By Chris Murray
For the NFC' Easter
Throughout the Andy Reid/Donovan McNabb era in Philadelphia, the biggest complaint in Philadelphia is the lack of a game-breaker at the wide receiver position. With the exception of the 2004 season when the Eagles had volatile wideout Terrell Owen, the Eagles haven't had a game-breaking wide receiver. The Birds went to the Super Bowl that season with Owens as their starting receiver.
So far in the 2009 season all the noise about McNabb not having that big-time go-to receiver has been muted by the performance of players like second-year wide receiver DeSean Jackson, who has become one of the most dangerous weapons in the Birds offense.
Statistically, none of the Eagles receivers are in the top 10 among the NFL's best, but McNabb does have receivers who are capable of making that game-breaking play at anytime.
After an outstanding rookie season in 2008, Jackson is following it up with a sophomore season that teams have to account for him as a force in the Eagles passing game. This season, Jackson, who was last week named the NFC's Offensive Player of the Week , has caught 24 passes for 501 yards for four touchdowns and is averaging 20.1 yards per catch—the second highest in the league for receivers with 20 or more receptions. All four of his touchdown receptions have been more than 50 yards.
In fact, all of Jackson's touchdowns-whether they are punt returns or on runs from scrimmage like his 67-yard touchdown on an end-around against the Washington Redskins—have been beyond 50 yards.
In the Birds 40-17 shellacking of the New York Giants at Lincoln Financial Field on Sunday, Jackson caught three passes for 78 yards including a 64-yard touchdown pass from McNabb late in the second quarter.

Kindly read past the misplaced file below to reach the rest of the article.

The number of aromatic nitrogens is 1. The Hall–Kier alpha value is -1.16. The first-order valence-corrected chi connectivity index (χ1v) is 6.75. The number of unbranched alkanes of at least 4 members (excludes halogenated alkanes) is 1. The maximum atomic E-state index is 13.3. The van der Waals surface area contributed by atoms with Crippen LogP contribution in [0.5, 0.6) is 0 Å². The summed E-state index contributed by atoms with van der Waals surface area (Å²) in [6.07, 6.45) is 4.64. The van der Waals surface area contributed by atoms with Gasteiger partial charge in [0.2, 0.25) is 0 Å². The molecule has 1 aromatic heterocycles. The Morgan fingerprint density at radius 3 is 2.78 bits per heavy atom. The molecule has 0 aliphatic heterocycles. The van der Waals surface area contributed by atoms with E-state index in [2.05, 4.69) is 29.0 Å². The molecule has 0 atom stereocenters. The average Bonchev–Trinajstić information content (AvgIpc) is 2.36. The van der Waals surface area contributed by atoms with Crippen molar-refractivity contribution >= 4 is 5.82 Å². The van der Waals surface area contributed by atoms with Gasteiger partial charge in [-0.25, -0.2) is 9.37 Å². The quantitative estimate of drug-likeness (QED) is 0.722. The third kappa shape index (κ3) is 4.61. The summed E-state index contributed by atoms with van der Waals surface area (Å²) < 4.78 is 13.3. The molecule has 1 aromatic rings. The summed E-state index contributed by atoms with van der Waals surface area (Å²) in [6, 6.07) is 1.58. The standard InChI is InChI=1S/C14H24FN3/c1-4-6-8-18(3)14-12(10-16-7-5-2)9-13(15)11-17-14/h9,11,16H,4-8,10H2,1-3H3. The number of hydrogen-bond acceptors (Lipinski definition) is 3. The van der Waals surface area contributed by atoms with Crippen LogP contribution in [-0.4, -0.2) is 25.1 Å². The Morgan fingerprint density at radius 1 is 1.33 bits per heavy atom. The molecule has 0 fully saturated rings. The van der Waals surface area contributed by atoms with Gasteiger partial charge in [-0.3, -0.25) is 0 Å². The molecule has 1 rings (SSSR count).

“I am just being put in some great positions to go out there and get long touchdowns. Whatever it is we have to do to make it work, that is what we are going to do,” Jackson said after Sunday's win over New York.
But Jackson is not the only Eagles wide receiver. With the injury to Kevin Curtis, rookie Jeremy Maclin is starting to get some looks from McNabb. Against the Giants, Maclin caught four passes for 47 yards and a touchdown. McNabb said he is starting to become more comfortable with the rookie out of Missouri.
“I am. You know, we worked a little bit in the off season. In the first game he didn't play much while I was in there, while I was healthy,” McNabb said. “And then you know from Tampa on, we've been able to work together, and (WR) DeSean (Jackson) as well, just working on our timing. We've had some ups and downs, but we are also kind of comfortable of what we're seeing and being on the same page.”
The problem with past Eagles teams, with the exception of 2004, is that they had players who were decent possesion receivers that might make a big play every now and then. So far in his brief time with the Eagles, Jackson has consistenly displayed an ability to be a deep threat in the Eagles offense.
In last year's NFC Championship game against the Arizona Cardinals, Jackson caught six passes for 92 yards including a big 62-yard touchdown pass from McNabb that the Eagles their only lead in the game before the Cardinals eventually won it.
With Jackson's speed, the Eagles can use him in a variety of situations from the Wildcat formation to handing the ball off to him on end arounds. As one of the league's most dangerous punt returners, Jackson has managed to put some fear in the heart of opposing special teams coach as well. Jackson likes how the team is versatility as a football player.
“The biggest thing I can say is they put me in great positions to expose the defenses,” Jackson said. “Anytime you have the coaches and the other 10 players helping you and doing everything they can to go out their and have success. Just keep putting it together.”
The only question about a small receiver like Jackson, who is listed at 5-foot-10, 175 pounds, is his durability. Last season, Jackson played in all 16 regular season games and three playoff games. He caught 62 passes for 912 yards and two touchdowns. Jackson has yet to be kept out of a game because of an injury.
Jackson's ability to stretch defenses makes it possible for possesion receivers like Jason Avant and tight end Brent Celek, who leads the team in receptions, to work the middle of the field on third down situations to keep the chains moving.
While it still remains to be seen if Jackson can be as good as Owens was in 2004 on a more consistent basis, but at the rate he's going right he may not be that far from being at that level.